Toolbox Talk Suspension Trauma
08 Jun 2020 - Flaaim
What is Suspension trauma or Orthosatic Intolerance?
One of the effects of being suspended in a harness is tightening of the leg straps that bear the body weight of the suspended person.
Gravity pulls the blood down into the legs (venous pooling). This pooling of blood in the legs reduces the amount of blood flowing in the body and so the heart compensate and breathing increases to maintain the flow of oxygenated blood to the brain and organs. When this fails the heart rate slows and the casualty faints. This reduced heart rate can critically reduce both the quality and quantity of oxygenated blood to the brain and other vital organs with serious consequences of kidney failure or brain damage.
It is strongly recommended that no person remains suspended in a harness for longerthan 10 minutes, after 5 minutes the casualty will most likely become unconscious.
What to do if you become suspended?
In the event of a fall and when a person may not be able to self-rescue, the work at height rescue plan must be put into immediate effect and emergency services should be contacted.
Fall victims can slow the onset of suspension trauma if they are able to do so by use of the following techniques:
- Pushing down vigorously with their legs and mobilising all the limbs will help to maintain the circulation. Frequent ‘pumping’ of the legs against a firm surface will also activate the muscles and improve blood circulation.
- Positioning their body in a horizontal or slight leg-high position
- If possible something nearby which the feet can be rested, standing up.
The harness design and fall injuries may prevent the casualty from being able to do any of the above.
What are the signs of Suspension Trauma/Orthosatic Intolerance?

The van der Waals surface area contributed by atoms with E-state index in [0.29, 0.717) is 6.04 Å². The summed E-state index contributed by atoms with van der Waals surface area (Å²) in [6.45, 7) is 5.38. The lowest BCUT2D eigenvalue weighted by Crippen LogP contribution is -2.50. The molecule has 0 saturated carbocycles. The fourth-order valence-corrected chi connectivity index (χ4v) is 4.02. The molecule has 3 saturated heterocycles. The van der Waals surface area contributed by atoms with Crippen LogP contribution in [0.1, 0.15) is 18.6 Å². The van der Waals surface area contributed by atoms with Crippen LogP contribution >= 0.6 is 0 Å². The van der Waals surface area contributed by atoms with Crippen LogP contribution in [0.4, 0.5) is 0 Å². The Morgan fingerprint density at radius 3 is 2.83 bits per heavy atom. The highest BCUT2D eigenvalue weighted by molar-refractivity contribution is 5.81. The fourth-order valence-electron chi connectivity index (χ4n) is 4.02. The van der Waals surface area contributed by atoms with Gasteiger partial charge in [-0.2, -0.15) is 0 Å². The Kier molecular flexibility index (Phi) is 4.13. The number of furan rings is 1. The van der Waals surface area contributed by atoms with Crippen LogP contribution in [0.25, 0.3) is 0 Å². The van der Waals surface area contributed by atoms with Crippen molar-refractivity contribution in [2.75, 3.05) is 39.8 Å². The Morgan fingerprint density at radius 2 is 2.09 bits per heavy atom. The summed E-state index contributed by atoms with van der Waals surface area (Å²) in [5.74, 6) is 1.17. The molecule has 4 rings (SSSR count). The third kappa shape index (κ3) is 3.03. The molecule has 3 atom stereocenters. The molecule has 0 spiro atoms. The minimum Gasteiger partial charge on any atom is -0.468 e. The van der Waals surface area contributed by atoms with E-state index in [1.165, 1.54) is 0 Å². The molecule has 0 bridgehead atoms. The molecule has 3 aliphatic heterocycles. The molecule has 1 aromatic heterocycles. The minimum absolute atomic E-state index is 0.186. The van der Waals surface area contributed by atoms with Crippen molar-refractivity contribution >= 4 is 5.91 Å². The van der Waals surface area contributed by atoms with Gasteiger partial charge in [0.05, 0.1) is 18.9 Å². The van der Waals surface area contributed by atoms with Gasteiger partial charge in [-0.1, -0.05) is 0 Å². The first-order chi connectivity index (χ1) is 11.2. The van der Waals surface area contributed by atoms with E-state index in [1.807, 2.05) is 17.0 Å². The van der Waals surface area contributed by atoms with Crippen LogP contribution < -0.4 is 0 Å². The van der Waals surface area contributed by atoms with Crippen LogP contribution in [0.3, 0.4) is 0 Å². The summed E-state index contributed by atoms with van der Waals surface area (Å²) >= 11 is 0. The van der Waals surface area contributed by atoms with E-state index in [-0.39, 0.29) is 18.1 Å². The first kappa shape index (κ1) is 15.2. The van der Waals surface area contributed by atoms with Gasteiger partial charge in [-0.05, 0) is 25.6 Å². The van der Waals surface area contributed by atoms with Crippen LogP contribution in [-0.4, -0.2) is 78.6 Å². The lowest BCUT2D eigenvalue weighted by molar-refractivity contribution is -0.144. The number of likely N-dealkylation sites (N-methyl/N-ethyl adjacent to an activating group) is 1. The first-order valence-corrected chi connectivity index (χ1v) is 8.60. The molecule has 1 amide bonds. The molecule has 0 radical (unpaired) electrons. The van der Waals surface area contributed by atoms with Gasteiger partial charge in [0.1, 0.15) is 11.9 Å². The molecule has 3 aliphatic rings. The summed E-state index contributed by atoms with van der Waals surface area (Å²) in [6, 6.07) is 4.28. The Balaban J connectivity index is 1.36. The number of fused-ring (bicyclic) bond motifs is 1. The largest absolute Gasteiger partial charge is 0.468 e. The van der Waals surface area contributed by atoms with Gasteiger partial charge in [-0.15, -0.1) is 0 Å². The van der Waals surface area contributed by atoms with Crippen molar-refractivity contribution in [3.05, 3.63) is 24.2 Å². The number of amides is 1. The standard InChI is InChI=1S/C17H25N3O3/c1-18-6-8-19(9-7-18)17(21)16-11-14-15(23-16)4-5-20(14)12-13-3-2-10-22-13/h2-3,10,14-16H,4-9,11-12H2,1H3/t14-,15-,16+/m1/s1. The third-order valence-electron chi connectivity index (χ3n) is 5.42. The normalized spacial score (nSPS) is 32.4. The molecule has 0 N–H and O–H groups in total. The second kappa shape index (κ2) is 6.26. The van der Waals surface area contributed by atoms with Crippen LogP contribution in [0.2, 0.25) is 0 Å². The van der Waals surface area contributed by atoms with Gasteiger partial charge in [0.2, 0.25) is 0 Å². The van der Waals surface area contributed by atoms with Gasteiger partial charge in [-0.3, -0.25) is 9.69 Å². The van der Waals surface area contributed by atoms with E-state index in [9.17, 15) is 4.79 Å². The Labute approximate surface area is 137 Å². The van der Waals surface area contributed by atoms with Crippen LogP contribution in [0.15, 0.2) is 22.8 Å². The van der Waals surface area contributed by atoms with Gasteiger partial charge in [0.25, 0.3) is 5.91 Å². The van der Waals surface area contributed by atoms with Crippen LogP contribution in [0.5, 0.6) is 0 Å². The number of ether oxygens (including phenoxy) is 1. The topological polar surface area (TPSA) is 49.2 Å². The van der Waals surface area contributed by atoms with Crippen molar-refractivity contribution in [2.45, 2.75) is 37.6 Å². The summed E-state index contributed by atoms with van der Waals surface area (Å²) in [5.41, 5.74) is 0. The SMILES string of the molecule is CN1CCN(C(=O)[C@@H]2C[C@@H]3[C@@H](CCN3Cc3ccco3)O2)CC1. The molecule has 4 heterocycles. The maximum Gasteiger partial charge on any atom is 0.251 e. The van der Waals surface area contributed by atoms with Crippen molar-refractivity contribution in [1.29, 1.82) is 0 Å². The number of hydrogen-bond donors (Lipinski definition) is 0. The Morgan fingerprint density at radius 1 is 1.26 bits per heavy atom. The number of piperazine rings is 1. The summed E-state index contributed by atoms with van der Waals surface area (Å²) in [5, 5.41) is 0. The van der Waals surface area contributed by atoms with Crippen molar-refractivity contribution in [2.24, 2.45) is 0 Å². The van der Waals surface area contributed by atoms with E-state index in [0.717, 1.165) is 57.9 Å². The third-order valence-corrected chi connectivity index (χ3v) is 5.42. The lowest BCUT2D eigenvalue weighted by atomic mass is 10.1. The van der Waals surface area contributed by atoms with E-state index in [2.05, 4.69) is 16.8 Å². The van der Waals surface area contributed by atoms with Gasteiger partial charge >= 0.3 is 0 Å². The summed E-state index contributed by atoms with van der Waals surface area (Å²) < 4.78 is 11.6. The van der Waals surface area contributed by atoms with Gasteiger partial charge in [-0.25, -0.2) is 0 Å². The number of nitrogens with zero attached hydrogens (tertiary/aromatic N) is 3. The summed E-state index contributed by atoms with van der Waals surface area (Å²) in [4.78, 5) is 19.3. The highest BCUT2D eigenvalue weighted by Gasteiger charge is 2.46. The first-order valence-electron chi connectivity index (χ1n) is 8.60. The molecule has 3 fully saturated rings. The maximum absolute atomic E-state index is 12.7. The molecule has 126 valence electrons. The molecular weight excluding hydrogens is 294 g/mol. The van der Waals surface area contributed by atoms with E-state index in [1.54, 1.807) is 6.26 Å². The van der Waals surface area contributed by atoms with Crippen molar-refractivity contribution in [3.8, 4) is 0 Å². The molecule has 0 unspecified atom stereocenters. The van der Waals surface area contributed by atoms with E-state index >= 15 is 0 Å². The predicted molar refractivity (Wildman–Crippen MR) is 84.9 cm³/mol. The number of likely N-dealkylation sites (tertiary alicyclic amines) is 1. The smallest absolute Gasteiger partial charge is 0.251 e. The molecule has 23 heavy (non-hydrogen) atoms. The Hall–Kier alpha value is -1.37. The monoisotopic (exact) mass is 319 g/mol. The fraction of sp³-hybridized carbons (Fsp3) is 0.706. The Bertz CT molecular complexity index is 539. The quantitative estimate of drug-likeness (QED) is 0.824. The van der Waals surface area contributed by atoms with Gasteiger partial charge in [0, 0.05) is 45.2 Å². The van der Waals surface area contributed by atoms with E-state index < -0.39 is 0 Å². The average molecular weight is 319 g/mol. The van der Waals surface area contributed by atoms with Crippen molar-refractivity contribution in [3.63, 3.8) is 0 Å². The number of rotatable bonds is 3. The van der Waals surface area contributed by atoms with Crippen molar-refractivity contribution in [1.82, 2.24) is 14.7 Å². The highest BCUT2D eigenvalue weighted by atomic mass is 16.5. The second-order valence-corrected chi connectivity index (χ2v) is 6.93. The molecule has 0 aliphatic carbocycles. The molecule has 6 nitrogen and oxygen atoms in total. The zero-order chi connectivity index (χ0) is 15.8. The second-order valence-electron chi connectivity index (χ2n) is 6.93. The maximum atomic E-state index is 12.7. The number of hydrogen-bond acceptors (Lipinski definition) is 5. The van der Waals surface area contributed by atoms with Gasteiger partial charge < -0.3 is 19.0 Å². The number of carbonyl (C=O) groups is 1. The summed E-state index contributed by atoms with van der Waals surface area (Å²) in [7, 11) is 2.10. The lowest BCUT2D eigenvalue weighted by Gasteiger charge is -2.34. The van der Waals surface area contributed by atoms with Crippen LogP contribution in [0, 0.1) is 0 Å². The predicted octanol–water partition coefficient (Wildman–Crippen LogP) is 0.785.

The possible signs and symptoms will be seen in two to three minutes and can include:
- Unusually low heart rate
- Unusually low blood pressure
- Hot flushes
- Loss of vision
- Increased heart rate
What to do after a casualty has been rescued?
Following the rescue of a casualty suspended at height, normal first aid rules do not apply. The blood that has pooled in the legs that has been prevented from collecting oxygen from the lungs and is now stale, loaded with carbon dioxide and toxins from the bodies metabolising processes.
If the casualty were to be laid down after rescue, the stale blood would rush back to the heart and other vital organs. This rush of deoxygenated blood can cause death by heart attack or a few days later from organ failure.
The current recommended procedures following a rescue are to keep the casualty in a knees bent ‘W sitting position for at least 30-40 minutes. This partially closes the femoral artery, allowing any pooled blood to be slowly released back towards the heart, allowing the body to reprocess and remove the toxins etc.
In some instances it may be best to place a belt or strap under the casualties raised legs and behind their back to restrict their movements, some rescue kits include a strap for this purpose.
The only Exception to this rule:
The only exception to positioning a casualty in the ‘W’ position is when there is or suspected spinal injury. A casualty can be assumed to have suffered spinal injury if they have fallen approximately 4 metres e.g. from connecting arresting lanyard at feet level or pendulum.
In this instance the casualties’ legs are not to be raised but to support the casualty in a body splint or a stretcher that acts as a splint with a neck brace and head block. Then raise the casualty so that the head is above their legs to minimise the effects of toxic shock, utilising gravity to slow the flow of stale blood to the heart and vital organs.
ALL personnel who have been suspended in an arrested fall should be treated as a medical emergency and immediate medical attention sought.
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